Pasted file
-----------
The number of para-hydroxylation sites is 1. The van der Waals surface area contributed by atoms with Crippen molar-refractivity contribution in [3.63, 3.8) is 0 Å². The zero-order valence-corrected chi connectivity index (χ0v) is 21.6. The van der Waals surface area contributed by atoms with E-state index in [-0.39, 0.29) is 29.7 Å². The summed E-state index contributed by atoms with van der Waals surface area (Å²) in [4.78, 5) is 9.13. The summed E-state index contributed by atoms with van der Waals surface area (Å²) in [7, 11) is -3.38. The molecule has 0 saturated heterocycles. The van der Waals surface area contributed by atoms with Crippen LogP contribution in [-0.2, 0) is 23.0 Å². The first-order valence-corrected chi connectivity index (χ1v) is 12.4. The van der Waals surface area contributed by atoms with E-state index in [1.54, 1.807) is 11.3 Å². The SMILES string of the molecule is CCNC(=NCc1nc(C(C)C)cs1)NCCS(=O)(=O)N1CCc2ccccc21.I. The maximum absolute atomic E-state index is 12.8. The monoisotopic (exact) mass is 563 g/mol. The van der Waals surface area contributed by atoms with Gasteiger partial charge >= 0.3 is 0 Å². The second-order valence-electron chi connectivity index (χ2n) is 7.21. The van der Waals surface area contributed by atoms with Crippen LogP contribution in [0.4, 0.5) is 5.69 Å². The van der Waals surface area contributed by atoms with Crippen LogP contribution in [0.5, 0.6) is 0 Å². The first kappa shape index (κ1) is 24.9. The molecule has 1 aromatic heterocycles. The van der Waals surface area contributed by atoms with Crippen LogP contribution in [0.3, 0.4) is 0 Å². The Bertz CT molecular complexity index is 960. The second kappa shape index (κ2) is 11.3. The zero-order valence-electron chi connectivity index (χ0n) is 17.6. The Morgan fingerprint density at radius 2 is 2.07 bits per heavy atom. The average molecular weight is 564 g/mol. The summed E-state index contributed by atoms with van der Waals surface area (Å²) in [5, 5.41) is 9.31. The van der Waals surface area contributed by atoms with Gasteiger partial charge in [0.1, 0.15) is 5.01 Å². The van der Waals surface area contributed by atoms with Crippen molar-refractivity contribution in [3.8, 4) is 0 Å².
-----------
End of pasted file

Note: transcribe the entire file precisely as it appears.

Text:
The number of para-hydroxylation sites is 1. The van der Waals surface area contributed by atoms with Crippen molar-refractivity contribution in [3.63, 3.8) is 0 Å². The zero-order valence-corrected chi connectivity index (χ0v) is 21.6. The van der Waals surface area contributed by atoms with E-state index in [-0.39, 0.29) is 29.7 Å². The summed E-state index contributed by atoms with van der Waals surface area (Å²) in [4.78, 5) is 9.13. The summed E-state index contributed by atoms with van der Waals surface area (Å²) in [7, 11) is -3.38. The molecule has 0 saturated heterocycles. The van der Waals surface area contributed by atoms with Crippen LogP contribution in [-0.2, 0) is 23.0 Å². The first-order valence-corrected chi connectivity index (χ1v) is 12.4. The van der Waals surface area contributed by atoms with E-state index in [1.54, 1.807) is 11.3 Å². The SMILES string of the molecule is CCNC(=NCc1nc(C(C)C)cs1)NCCS(=O)(=O)N1CCc2ccccc21.I. The maximum absolute atomic E-state index is 12.8. The monoisotopic (exact) mass is 563 g/mol. The van der Waals surface area contributed by atoms with Gasteiger partial charge >= 0.3 is 0 Å². The second-order valence-electron chi connectivity index (χ2n) is 7.21. The van der Waals surface area contributed by atoms with Crippen LogP contribution in [0.4, 0.5) is 5.69 Å². The van der Waals surface area contributed by atoms with Crippen LogP contribution in [0.5, 0.6) is 0 Å². The first kappa shape index (κ1) is 24.9. The molecule has 1 aromatic heterocycles. The van der Waals surface area contributed by atoms with Crippen LogP contribution in [0.3, 0.4) is 0 Å². The Bertz CT molecular complexity index is 960. The second kappa shape index (κ2) is 11.3. The zero-order valence-electron chi connectivity index (χ0n) is 17.6. The Morgan fingerprint density at radius 2 is 2.07 bits per heavy atom. The average molecular weight is 564 g/mol. The summed E-state index contributed by atoms with van der Waals surface area (Å²) in [5, 5.41) is 9.31. The van der Waals surface area contributed by atoms with Gasteiger partial charge in [0.1, 0.15) is 5.01 Å². The van der Waals surface area contributed by atoms with Crippen molar-refractivity contribution in [3.8, 4) is 0 Å².